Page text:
It is better for a game to have skills than classes. It is better to offer more options rather than fewer.
This is not a non-controversial opinion, especially given that our best-selling games are pretty uniformly class-based. They all try to add some of the flexibility that skills give you, but they are class-based systems. Which won: UO, EQ, or AC?
I always liked the skill-based design of Asheron’s Call. You can focus on whatever areas you want to whatever extent you want. Asheron’s Call 2 tried to mimic this in a class-based system, to no great success. When the skill cost goes: 1, 2, 3, 4, 5, 41, 42, 43, 44, 45, 121, 122… we can tell where you want our skills to be at any given level. You might as well just hand out the 5 skill points with each level and get it over with.
AC, though, lets you pick which skills to take, which to specialize, and how much experience to put in each. You can do the same with your base attributes, which affect those skills and some other things. No classes, except that a few starting templates offered you a title.
I am convinced that EVE Online has one of the best skill systems around. We can argue about whether real-time training of skills is a good thing, but the whole set up is great. In this case, every skill has a (relatively low) hard cap, and only so many skills can be brought to bear on any given situation. There is a big difference between how a new character performs versus one with a year of training, but in any given area one year versus two does not matter much. An older character may be able to pilot many more ships and/or research and/or mine and/or build things and/or so on, but he will cap out on ability in any given area after a while. Your expertise with Gallente ships will not keep me from catching up on Caldari ships.
Either system provides diminishing returns that impose soft caps before the hard caps come into play. When an AC skills costs 100,000,000 experience to increase by one point, it might be worth becoming really good at something else. When that next skill level in EVE will take 2 months to train, you might want to try something new. Or maybe that 5% is worth that much to you, but someone else gets those two months of benefit working on something else.
The Grouchy Gnome proposes that one skill’s gain is another’s loss. Didn’t Star Wars Galaxies use something similar? As I recall it (having never played), you had a maximum number of points possible, so that training one thing would involve de-training another. Either way, all characters reach some finite cap where improving anywhere involves become worse somewhere else. That does not really appeal to me; I do not want to throw away progress to get new progress. We will see how that system works for Boundless Adventures, or if there is some way of implementing it that appeals to me.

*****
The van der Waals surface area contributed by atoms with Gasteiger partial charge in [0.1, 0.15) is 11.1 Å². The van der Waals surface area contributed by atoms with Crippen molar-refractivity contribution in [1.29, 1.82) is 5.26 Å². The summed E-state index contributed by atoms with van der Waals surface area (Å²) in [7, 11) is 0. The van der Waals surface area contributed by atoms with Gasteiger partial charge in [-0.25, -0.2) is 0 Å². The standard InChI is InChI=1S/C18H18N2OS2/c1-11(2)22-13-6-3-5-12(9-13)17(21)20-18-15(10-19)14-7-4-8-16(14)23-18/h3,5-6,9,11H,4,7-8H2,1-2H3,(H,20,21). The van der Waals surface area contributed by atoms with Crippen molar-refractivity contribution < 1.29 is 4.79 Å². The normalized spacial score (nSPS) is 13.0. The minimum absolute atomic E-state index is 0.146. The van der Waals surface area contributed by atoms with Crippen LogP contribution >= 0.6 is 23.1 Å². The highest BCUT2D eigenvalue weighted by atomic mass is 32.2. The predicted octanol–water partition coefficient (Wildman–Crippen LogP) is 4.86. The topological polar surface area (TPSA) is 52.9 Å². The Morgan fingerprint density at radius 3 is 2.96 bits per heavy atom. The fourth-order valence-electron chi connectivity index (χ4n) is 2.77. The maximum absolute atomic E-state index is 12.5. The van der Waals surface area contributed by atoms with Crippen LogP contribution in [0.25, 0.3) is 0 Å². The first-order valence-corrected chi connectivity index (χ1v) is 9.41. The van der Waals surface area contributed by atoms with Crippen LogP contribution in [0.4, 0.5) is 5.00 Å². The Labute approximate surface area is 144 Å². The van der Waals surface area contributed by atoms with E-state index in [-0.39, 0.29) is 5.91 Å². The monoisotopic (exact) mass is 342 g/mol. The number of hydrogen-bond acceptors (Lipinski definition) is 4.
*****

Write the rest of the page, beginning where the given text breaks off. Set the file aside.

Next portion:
(Not that everything needs to appeal to me. I’m just saying that I do not play games that do not appeal to me. Actually a lot of games have individual systems or large aspects that appeal to me, such as Shadowbane’s crafting system, but we all still dream of the Perfect Game, the Total Package.)
Horizons was theoretically supposed to work along the lines I am seeking, where you could effectively reset yourself to a newb in a new class without tossing away all that you have. A Tale in the Desert allows you to strike out in any direction you like, your only loss being time you could have spent elsewhere. Your Yohoho! Puzzle Pirates pirate can go in whatever direction you like.
These last couple, along with EVE, effectively encourage you to have just the one character, which SWG enforced. I like that. It solves a lot of other issues if your players each have one character (per account). Everything is tied to the one character, rather than having a separate warrior, healer, rogue, etc.
Personally, I like that. Maybe I should RP more, but I tend to treat my characters as avatars rather than characters. The character is either an extension of myself or a tool I am using, not a separate person I am playing. I would rather have the one Swiss army knife than a toolbox of characters. The toolbox just means I need to keep separate friends lists, guild ties, key bindings, etc. Just give me the one character, allow me to save multiple key maps (power sets, whatever), and let me play that way. (Also, if you can give me the ATitD multiple guild affiliation option, that would be nice, too, but that is a separate post altogether.)
I can see how this would be bad if you RP separate characters. Sorry about that. (See the parenthetical above about “appeals to me.”) I have rarely been able to maintain separate characters that way, so I do not worry about it. Most of my friends are on TS anyway, where we do not talk in-character, which is good given the ratio of female characters to players.
I look at a PnP game like Champions or GURPS and want that. I look at the latest version of D&D, which has come close to a skill system via almost unrestricted multi-classing. Choice, while difficult for some, is a good thing for a game to have.
And frankly, if you give me 50 nigh-useless vanity skills that I can grind endlessly, I will spend a lot of time on that. Why yes, I would like to cap out both Calligraphy and Water Purification, let me get my equipment for that!